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Opinion: It’s no time for talks

THE ASIAN AGE.
Published : Nov 27, 2016, 12:38 am IST
Updated : Nov 27, 2016, 9:55 am IST

It is now evident that Islamabad’s attempt once again is to draw international attention to its claims on Kashmir.

Indian Border Security Force soldiers travel on a truck to be deputed for night patrol duty along the India-Pakistan international border in Ranbir Singh Pura, about 25 kilometers from Jammu, India. (Photo: AP)
 Indian Border Security Force soldiers travel on a truck to be deputed for night patrol duty along the India-Pakistan international border in Ranbir Singh Pura, about 25 kilometers from Jammu, India. (Photo: AP)

The Line of Control has not been quiet since Pakistan mounted a terrorist offensive inside India, capping its effort with the killing of 19 Army soldiers at Uri in Kashmir in mid-September, and this country retaliated with cross-LoC raids. It is now evident that Islamabad’s attempt once again is to draw international attention to its claims on Kashmir. Its case is that India is threatening stability in the region through its military activity on the LoC (in which it claims its civilians have been killed) which, in turn, is to conceal its violation of human rights in Kashmir.

This is far-fetched and convoluted, and anyone can see through the game. The government has for now stated that inflicting terrorism on India and a push for dialogue — the standard Pakistani template — cannot go hand in hand. It’s in this perspective that at this stage India has ruled out a bilateral conversation when Pakistan’s foreign affairs adviser Sartaj Aziz (effectively foreign minister) arrives in Amritsar in early December for the Heart of Asia conference on Afghanistan.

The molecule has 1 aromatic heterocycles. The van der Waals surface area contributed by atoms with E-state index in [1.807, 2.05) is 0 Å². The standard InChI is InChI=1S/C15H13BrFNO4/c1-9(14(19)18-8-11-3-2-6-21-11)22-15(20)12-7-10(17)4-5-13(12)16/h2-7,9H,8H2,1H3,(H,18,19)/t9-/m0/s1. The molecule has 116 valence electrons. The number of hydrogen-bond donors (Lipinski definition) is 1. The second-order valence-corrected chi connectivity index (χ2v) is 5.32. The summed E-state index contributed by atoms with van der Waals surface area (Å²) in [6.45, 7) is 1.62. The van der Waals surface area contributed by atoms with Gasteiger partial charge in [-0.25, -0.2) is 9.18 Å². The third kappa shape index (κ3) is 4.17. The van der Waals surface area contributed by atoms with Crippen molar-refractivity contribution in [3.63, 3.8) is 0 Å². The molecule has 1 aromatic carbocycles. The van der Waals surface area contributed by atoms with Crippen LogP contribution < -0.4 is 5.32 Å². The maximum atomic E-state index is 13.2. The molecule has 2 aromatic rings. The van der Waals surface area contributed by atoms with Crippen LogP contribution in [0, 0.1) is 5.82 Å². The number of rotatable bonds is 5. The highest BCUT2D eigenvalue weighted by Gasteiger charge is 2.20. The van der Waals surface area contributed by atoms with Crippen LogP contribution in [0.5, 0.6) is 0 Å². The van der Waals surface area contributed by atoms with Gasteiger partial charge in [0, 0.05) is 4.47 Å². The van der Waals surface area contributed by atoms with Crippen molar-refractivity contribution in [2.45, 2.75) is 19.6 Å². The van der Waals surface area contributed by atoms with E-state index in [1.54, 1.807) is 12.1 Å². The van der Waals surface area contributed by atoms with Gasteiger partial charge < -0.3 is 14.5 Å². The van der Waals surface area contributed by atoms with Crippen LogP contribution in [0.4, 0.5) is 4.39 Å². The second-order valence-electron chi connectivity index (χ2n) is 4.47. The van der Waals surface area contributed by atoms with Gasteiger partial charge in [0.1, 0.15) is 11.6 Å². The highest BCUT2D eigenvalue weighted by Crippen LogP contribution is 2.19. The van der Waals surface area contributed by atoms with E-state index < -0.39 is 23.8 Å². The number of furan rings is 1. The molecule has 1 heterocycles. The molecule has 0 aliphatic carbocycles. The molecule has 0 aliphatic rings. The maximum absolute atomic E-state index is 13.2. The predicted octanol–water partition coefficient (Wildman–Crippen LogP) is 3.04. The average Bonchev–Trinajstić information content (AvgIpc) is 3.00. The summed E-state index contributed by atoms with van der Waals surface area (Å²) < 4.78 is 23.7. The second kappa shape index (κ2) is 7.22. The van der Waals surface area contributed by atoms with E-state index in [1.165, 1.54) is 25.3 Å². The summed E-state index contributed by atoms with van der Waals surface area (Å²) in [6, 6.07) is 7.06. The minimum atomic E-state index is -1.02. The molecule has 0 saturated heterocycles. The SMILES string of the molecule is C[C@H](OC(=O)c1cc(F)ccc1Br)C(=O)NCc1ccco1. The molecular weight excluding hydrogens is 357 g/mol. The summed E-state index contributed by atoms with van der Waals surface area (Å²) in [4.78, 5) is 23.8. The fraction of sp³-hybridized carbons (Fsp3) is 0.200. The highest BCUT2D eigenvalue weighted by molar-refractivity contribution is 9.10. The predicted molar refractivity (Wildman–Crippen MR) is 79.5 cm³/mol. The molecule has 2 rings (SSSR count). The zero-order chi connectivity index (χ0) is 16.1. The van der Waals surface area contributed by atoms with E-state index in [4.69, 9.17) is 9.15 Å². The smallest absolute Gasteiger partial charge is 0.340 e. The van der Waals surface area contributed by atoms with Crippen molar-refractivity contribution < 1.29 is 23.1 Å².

In the overall context, it was intriguing to find UN Secretary-General Ban-ki Moon urge restraint by both India and Pakistan on the LoC. He has completely overlooked the terrorism aspect, one of the world’s worst afflictions. The recent comments of Hussain Haqqani, Pakistan’s former ambassador to Washington, are pertinent here — that Pakistan’s promise to use American aid of $33 billion to fight terrorism has been reneged on mainly due to Islamabad’s (misplaced) rivalry with India.

Tags: line of control, sartaj aziz, hussain haqqani